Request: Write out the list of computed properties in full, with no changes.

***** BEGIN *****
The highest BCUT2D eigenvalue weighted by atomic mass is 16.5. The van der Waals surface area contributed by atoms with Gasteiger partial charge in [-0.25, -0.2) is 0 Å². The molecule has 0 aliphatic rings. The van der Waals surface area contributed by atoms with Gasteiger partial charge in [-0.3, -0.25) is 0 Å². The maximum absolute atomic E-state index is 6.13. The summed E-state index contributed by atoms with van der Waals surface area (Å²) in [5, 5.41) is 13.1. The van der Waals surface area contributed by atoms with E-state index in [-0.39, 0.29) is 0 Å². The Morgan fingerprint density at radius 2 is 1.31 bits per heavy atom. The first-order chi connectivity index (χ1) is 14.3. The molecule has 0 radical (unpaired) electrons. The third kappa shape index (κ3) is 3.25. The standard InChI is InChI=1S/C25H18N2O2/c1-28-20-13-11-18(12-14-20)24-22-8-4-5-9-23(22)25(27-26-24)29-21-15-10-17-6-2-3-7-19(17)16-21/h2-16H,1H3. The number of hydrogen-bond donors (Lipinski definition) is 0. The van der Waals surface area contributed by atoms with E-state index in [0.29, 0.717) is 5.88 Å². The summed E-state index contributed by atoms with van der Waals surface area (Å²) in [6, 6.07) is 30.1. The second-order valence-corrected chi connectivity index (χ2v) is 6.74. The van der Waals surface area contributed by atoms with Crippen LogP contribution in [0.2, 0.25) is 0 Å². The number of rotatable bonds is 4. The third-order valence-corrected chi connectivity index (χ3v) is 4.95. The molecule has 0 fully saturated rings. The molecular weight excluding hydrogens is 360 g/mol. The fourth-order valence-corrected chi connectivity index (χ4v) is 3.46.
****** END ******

The highest BCUT2D eigenvalue weighted by atomic mass is 16.5. The van der Waals surface area contributed by atoms with Gasteiger partial charge in [-0.25, -0.2) is 0 Å². The molecule has 0 aliphatic rings. The van der Waals surface area contributed by atoms with Gasteiger partial charge in [-0.3, -0.25) is 0 Å². The maximum absolute atomic E-state index is 6.13. The summed E-state index contributed by atoms with van der Waals surface area (Å²) in [5, 5.41) is 13.1. The van der Waals surface area contributed by atoms with E-state index in [-0.39, 0.29) is 0 Å². The Morgan fingerprint density at radius 2 is 1.31 bits per heavy atom. The first-order chi connectivity index (χ1) is 14.3. The molecule has 0 radical (unpaired) electrons. The third kappa shape index (κ3) is 3.25. The standard InChI is InChI=1S/C25H18N2O2/c1-28-20-13-11-18(12-14-20)24-22-8-4-5-9-23(22)25(27-26-24)29-21-15-10-17-6-2-3-7-19(17)16-21/h2-16H,1H3. The number of hydrogen-bond donors (Lipinski definition) is 0. The van der Waals surface area contributed by atoms with E-state index in [0.29, 0.717) is 5.88 Å². The summed E-state index contributed by atoms with van der Waals surface area (Å²) in [6, 6.07) is 30.1. The second-order valence-corrected chi connectivity index (χ2v) is 6.74. The van der Waals surface area contributed by atoms with Crippen LogP contribution in [0.2, 0.25) is 0 Å². The number of rotatable bonds is 4. The third-order valence-corrected chi connectivity index (χ3v) is 4.95. The molecule has 0 fully saturated rings. The molecular weight excluding hydrogens is 360 g/mol. The fourth-order valence-corrected chi connectivity index (χ4v) is 3.46.